The Budget Line

Consumer’s choices are limited by the budget available. Total spending for goods and services can fall short of the budget constraint but may not exceed it.

Suppose a college student, Rocky, wants to go in for Music classes and Karate classes. A day spent pursuing either activity costs $50. Suppose she has $250 available to spend on these two activities each semester.


budget line graph


The budget line shows combinations of the Music classes and Karate classes Rocky could consume if the price of each activity is $50 and she has $250 available for them each semester. The slope of this budget line is -1, the negative of the price of Music classes divided by the price of Karate classes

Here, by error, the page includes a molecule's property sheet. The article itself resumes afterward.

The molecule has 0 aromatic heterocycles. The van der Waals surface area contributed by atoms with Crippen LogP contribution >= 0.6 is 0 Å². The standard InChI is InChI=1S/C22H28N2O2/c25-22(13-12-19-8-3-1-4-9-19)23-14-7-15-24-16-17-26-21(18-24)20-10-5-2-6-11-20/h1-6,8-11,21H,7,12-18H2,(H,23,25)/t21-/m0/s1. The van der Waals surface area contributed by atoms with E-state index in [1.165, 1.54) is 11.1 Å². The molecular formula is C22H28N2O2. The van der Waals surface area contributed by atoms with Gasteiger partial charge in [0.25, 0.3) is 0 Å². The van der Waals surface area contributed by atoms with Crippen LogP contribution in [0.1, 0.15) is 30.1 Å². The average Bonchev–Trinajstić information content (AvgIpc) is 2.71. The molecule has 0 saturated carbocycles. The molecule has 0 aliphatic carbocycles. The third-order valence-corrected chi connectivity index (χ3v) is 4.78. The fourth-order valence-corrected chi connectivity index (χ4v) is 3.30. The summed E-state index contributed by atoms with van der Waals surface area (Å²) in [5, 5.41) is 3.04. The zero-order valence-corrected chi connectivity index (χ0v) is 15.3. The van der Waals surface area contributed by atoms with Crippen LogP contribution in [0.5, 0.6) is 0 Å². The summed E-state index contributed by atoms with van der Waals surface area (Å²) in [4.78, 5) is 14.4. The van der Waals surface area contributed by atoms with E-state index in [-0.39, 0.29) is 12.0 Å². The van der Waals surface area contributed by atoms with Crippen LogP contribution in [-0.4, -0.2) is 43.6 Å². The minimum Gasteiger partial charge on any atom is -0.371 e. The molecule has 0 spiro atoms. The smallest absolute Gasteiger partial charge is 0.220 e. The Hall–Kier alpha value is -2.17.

For a consumer who buys only two goods, the budget constraint can be shown with a budget line. A budget linebudget lineGraphically shows the combinations of two goods a consumer can buy with a given budget shows graphically the combinations of two goods a consumer can buy with a given budget.

As the Price of karate classes will fall relative to Music classes, Rocky will substitute Karate classes for Music Classes. This is known as the substitution effect of a price change.






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